SINGAPORE: A study here has found that patients who encounter acute heart attacks are not calling for ambulances, resulting in a delay in receiving medical help.
The study, the findings of which
were published in the Internal Medicine Journal last year, surveyed 252
heart attack patients at the National University Hospital (NUH).
study found that only 35 per cent of these patients used emergency
medical services when presented with symptoms of a heart attack.
98 patients took their own transport to the hospital, while another 22
per cent sought assistance from their general practitioner (GP) first.
those who did not call for an ambulance, the period between the onset
of symptoms and receiving medical help was prolonged by an average of 82
minutes, according to the study.
National University Heart
Centre registrar Tan Li Ling, who led the study, said: "There is a need
to educate the public on the symptoms of a heart attack as patients
might not use the emergency medical service when they do not recognise
She added that greater awareness of the benefits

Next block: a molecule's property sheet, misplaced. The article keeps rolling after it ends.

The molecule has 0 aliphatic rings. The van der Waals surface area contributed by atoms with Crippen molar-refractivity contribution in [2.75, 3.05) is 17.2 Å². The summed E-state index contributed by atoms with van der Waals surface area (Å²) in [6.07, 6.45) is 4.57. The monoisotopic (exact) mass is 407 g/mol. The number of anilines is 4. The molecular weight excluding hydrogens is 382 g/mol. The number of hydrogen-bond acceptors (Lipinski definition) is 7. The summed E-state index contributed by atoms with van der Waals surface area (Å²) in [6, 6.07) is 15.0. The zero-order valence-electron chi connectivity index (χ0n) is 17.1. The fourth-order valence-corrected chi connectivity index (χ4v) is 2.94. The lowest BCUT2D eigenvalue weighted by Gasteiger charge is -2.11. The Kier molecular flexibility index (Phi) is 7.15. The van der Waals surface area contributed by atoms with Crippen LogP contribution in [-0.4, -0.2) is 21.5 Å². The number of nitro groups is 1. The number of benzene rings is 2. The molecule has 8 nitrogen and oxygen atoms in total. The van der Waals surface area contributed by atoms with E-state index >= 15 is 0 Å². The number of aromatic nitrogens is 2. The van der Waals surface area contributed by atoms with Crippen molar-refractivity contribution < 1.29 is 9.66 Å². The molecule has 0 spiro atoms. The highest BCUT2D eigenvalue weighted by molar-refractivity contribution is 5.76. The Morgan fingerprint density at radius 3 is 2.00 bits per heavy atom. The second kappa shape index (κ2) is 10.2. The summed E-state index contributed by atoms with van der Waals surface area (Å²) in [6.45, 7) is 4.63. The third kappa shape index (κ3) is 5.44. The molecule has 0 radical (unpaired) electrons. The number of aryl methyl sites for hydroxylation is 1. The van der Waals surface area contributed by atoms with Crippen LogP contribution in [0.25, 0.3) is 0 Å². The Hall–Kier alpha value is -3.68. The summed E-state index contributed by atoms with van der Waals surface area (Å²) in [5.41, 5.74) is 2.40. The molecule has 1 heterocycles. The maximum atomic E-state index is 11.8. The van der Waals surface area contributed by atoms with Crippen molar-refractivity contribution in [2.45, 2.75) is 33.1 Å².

of using an ambulance was needed. For instance, in the case of a
life-threatening heart attack, paramedics and equipment like
defibrillators are on hand to provide prompt treatment on the spot, she
GPs TODAY spoke to said educating patients could be
challenging. For one, heart attack symptoms may not be easily
recognisable. Dr Kevin Chua of Drs Chua & Partners said: "The
symptoms of a heart attack vary and it is not clear cut. Hence, patients
might turn to their GP if they see the symptoms as something mild."
encounters patients suffering heart attacks once every few months and
refers them to the hospital after assessing their condition.
researchers said the tendency to brush off symptoms could be cultural,
as the findings are in line with overseas studies which have found that
Asian patients were more likely to not call for emergency medical help.
This may also be the case when it comes to older patients, they added.
The researchers noted some patients may assume they could reach the hospital faster in their own cars.
the study would have to be expanded to be more representative as it
involved a relatively healthy group of participants with a low mortality
rate and this was not an accurate reflection of NUH's heart attack
patients, they said. - TODAY
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